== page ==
If you couldn't already tell, I've become a bit of a Lost junkie. I know that there are those of you who may snub your nose at the series due to its enormous popularity (I can't say that I'm completely innocent of that), but there's a damned good reason why it's so popular. It's an all-around amazing show filled with great characters and intriguing twists, and personally, I can't wait to get started on season two. 9.5/10.
- added 08/13/2009, 11:03 AM
When this first broke and was "the
thing" I had no interest in watching it. I
popped season 1 in with the intentions of watching
one episode while I ate. An entire season later, I
got off the couch. Very few shows have sucked me
in quite as fast as this one. Is it the greatest
show ever? Not at all. Is it addicting? You'd
better believe it. Just like Chad, I can't wait to
start the second season.
- added 08/16/2009, 11:32 PM
I love this show, it's so great. It was
recommended to me by some friends so I started
watching season 1 in January, couple weeks before
the 5th season was airing on TV. I was completely
hooked, finished the first 4 seasons in time to
catch the new premiere. Of course I won't spoil
anything for you guys, since that's the beauty of
this show. Things slowly unfold and I'm sure the
final season next year will be completely epic.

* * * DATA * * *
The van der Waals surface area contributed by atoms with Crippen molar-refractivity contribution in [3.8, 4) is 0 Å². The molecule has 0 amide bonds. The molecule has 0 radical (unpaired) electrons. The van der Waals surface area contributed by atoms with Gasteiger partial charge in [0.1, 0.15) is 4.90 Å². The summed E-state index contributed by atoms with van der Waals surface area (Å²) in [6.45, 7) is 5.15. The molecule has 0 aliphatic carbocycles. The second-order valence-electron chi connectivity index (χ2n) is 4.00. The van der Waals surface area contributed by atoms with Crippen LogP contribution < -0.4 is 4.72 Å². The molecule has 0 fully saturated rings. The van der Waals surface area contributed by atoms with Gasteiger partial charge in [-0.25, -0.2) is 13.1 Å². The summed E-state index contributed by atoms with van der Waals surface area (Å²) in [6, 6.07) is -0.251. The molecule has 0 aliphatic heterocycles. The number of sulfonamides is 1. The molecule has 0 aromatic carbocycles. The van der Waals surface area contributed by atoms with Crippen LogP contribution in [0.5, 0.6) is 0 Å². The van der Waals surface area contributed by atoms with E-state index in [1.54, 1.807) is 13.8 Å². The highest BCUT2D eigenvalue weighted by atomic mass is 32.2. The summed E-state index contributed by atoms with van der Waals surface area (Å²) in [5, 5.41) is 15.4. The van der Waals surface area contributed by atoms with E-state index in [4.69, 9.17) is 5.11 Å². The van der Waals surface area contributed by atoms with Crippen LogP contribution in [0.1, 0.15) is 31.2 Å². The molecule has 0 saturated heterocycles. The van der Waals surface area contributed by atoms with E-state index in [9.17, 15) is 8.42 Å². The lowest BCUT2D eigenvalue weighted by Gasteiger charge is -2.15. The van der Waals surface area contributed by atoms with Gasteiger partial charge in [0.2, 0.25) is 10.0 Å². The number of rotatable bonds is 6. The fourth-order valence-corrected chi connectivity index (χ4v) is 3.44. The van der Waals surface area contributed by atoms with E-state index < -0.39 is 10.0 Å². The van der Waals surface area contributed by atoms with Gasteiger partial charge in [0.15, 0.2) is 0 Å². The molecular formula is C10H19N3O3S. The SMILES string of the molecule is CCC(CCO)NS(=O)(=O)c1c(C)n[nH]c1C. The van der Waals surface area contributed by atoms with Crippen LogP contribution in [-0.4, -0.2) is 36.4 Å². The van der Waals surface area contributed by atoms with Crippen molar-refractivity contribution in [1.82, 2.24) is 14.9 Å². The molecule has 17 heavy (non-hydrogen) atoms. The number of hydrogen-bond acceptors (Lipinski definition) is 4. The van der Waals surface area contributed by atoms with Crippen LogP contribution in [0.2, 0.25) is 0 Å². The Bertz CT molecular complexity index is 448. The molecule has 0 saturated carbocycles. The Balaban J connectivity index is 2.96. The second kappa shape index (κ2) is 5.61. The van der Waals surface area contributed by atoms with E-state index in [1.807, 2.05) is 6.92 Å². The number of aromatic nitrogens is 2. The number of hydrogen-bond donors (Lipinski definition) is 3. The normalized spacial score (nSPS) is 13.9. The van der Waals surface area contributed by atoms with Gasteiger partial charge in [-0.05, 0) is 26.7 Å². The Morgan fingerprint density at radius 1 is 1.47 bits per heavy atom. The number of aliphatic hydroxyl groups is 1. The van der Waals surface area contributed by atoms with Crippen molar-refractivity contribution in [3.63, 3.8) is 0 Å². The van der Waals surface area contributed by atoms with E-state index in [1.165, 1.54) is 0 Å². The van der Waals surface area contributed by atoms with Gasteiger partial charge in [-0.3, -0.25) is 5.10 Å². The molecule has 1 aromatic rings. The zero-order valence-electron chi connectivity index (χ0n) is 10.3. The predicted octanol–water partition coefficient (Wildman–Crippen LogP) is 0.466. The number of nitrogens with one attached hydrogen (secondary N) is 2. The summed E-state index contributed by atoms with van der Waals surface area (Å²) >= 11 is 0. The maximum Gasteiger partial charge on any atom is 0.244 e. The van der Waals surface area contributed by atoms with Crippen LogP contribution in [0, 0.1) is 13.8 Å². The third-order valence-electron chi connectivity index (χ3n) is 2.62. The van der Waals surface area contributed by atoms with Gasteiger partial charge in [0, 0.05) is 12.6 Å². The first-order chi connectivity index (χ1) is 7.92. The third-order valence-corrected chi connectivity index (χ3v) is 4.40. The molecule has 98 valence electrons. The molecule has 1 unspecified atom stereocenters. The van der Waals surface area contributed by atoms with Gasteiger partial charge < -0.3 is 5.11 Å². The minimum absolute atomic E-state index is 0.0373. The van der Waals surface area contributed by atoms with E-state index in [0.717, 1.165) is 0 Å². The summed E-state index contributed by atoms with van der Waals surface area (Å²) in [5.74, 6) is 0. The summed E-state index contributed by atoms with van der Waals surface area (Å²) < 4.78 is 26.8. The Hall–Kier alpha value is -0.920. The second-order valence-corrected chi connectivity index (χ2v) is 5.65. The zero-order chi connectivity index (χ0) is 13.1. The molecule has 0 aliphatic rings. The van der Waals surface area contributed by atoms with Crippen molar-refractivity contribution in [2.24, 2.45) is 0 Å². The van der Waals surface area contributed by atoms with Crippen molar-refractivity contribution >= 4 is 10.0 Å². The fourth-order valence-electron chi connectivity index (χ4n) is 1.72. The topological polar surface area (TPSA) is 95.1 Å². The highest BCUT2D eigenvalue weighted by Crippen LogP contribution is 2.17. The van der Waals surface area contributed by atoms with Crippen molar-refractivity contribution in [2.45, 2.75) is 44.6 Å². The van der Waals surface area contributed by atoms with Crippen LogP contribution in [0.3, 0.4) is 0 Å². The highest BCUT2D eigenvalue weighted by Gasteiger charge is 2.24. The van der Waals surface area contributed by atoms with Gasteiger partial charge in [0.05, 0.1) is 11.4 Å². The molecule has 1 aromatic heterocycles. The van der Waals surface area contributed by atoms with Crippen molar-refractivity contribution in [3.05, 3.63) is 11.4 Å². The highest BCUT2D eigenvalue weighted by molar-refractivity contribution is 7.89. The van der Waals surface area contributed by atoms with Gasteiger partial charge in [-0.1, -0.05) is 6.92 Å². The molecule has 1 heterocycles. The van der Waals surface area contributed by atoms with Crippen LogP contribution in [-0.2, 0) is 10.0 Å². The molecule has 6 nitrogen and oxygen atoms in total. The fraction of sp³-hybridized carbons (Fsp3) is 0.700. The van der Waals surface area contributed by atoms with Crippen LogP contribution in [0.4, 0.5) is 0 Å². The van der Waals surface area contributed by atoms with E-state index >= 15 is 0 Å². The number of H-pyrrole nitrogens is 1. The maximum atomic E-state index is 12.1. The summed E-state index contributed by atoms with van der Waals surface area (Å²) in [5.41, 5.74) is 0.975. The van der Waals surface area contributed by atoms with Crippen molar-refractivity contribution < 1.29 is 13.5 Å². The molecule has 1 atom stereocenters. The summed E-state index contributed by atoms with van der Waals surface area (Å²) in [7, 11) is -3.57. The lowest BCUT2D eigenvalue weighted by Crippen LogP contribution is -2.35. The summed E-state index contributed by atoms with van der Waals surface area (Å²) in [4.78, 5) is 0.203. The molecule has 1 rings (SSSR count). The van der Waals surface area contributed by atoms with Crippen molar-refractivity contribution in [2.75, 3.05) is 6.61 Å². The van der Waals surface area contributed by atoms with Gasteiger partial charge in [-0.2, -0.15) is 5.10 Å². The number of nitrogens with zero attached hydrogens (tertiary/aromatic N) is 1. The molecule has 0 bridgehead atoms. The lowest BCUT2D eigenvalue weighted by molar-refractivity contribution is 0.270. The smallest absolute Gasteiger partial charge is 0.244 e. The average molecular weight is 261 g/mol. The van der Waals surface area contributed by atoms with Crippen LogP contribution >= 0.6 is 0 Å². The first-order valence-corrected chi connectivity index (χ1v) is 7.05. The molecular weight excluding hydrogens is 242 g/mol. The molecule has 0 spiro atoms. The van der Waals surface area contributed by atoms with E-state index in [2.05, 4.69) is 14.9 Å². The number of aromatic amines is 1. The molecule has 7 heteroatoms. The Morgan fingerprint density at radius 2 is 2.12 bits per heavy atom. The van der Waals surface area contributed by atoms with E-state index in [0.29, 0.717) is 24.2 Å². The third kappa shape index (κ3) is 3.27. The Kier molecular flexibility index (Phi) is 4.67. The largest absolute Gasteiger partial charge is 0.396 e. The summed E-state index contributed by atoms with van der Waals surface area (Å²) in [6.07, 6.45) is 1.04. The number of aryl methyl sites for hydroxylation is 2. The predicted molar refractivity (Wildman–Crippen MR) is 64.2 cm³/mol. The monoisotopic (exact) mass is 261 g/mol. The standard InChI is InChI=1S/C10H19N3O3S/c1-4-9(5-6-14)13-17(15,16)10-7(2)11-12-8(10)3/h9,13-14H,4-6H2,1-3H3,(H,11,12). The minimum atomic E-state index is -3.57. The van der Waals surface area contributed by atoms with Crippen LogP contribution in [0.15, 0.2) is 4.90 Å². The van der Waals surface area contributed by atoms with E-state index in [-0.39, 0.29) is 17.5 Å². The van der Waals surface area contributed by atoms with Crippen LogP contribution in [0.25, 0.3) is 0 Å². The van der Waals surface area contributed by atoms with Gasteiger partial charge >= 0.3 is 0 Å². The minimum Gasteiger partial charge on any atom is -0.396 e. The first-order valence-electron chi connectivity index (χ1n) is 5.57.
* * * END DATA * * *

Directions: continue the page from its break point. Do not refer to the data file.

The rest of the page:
"Don't ever tell me what I
John Locke is
Norman S. Wolfe
- added 08/28/2009, 05:22 PM
So many plot holes...dos it even have a plot? If
I had no life, no wife, no kids, I would radder go
for "Who's Nailin' Paylin?" .
Enough said on this waist of good air
- added 08/28/2009, 05:45 PM
- added 08/29/2009, 04:32 PM
Hate to agree with Norm and rock the boat, but I
couldn't stand this season. Watched it all on Hulu
and must say that I did not find enough going on,
plot-wise, to really drive this show i n a
direction I could care about. I'm pleased that it
spends so much time developing character and just
giving us tidbits of plot, but only so many
episodes in can I take that obnoxious formula.
I've tried sitting through the second
one, but I jsut can't do it. It's not a terribly
4.3/10 for a couple
geuinely interesting chracters... and nothing
- added 08/29/2009, 08:00 PM
I'm only a few episodes in, so I'll reserve final
judgment until I finish. From what I've seen so
far, though, it's an enjoyable show with not a
whole lot going on. It has the whole "Star
Trek: Voyager" problem: if they get off the
island, the show is done; if they never do, the
plot isn't going anywhere.
of my friend said awhile back, "How good Lost
is will depend on the final episode. Only if it
ends well will Lost be remembered
I hope for the best.
- added 09/02/2009, 10:28 PM
Alright, just finished season 1. The maximum it
gets is an 8/10 but it could very well be down to
a 7/10. It's a great show, but it spends so much
time in flashbacks that I feel the present gets
cheated. Flashbacks always seem like a poor
storytelling device to me. They definitely have
their use (and on occasion are amazing), but I get
the feeling that the characters aren't growing
before me when they're in the past. The past is
already done, but the present is where they can
rise to heroism or find depravity and truely
become a monster.
It's much harder
to have surprises when you've already shown the
relative future. Either the viewer can guess the
ultimate outcome from the snippet you've shown or
the viewer was given a misleading view just to
screw with them.
8/10 if I'm generous
- added 09/30/2009, 01:47 PM
Besides the constant flashbacks that eventually
got annoying and boring, and a somewhat
predictable finale, I really enjoyed this.